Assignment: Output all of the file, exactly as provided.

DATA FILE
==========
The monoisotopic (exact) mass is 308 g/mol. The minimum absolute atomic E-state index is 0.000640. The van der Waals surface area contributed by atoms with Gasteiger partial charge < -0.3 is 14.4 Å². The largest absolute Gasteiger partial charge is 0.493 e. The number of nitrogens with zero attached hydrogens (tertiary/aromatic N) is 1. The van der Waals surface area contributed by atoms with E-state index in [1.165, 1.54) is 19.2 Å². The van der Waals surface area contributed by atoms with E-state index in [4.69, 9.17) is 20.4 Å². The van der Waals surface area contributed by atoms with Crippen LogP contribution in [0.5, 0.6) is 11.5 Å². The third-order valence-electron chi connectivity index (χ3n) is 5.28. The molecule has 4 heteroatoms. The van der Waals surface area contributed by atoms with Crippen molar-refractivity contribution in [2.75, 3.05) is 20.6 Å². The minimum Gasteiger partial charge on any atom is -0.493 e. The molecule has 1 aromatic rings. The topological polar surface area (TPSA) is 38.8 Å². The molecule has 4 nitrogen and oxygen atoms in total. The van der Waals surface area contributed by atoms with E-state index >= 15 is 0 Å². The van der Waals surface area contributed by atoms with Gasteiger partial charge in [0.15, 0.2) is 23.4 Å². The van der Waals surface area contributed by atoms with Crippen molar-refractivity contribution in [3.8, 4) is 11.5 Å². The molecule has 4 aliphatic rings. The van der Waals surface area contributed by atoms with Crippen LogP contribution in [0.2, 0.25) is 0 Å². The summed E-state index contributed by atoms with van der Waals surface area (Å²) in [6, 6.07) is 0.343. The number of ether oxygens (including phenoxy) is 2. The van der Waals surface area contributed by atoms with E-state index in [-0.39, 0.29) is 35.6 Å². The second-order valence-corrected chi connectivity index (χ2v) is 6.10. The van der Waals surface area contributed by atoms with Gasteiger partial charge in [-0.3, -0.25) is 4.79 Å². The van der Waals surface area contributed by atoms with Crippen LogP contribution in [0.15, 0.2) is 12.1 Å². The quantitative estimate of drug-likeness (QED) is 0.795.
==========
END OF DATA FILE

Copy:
The monoisotopic (exact) mass is 308 g/mol. The minimum absolute atomic E-state index is 0.000640. The van der Waals surface area contributed by atoms with Gasteiger partial charge < -0.3 is 14.4 Å². The largest absolute Gasteiger partial charge is 0.493 e. The number of nitrogens with zero attached hydrogens (tertiary/aromatic N) is 1. The van der Waals surface area contributed by atoms with E-state index in [1.165, 1.54) is 19.2 Å². The van der Waals surface area contributed by atoms with E-state index in [4.69, 9.17) is 20.4 Å². The van der Waals surface area contributed by atoms with Crippen LogP contribution in [0.5, 0.6) is 11.5 Å². The third-order valence-electron chi connectivity index (χ3n) is 5.28. The molecule has 4 heteroatoms. The van der Waals surface area contributed by atoms with Crippen molar-refractivity contribution in [2.75, 3.05) is 20.6 Å². The minimum Gasteiger partial charge on any atom is -0.493 e. The molecule has 1 aromatic rings. The topological polar surface area (TPSA) is 38.8 Å². The molecule has 4 nitrogen and oxygen atoms in total. The van der Waals surface area contributed by atoms with E-state index >= 15 is 0 Å². The van der Waals surface area contributed by atoms with Gasteiger partial charge in [0.15, 0.2) is 23.4 Å². The van der Waals surface area contributed by atoms with Crippen molar-refractivity contribution in [3.8, 4) is 11.5 Å². The molecule has 4 aliphatic rings. The van der Waals surface area contributed by atoms with Crippen LogP contribution in [0.2, 0.25) is 0 Å². The summed E-state index contributed by atoms with van der Waals surface area (Å²) in [6, 6.07) is 0.343. The number of ether oxygens (including phenoxy) is 2. The van der Waals surface area contributed by atoms with E-state index in [-0.39, 0.29) is 35.6 Å². The second-order valence-corrected chi connectivity index (χ2v) is 6.10. The van der Waals surface area contributed by atoms with Gasteiger partial charge in [-0.3, -0.25) is 4.79 Å². The van der Waals surface area contributed by atoms with Crippen LogP contribution in [0.15, 0.2) is 12.1 Å². The quantitative estimate of drug-likeness (QED) is 0.795.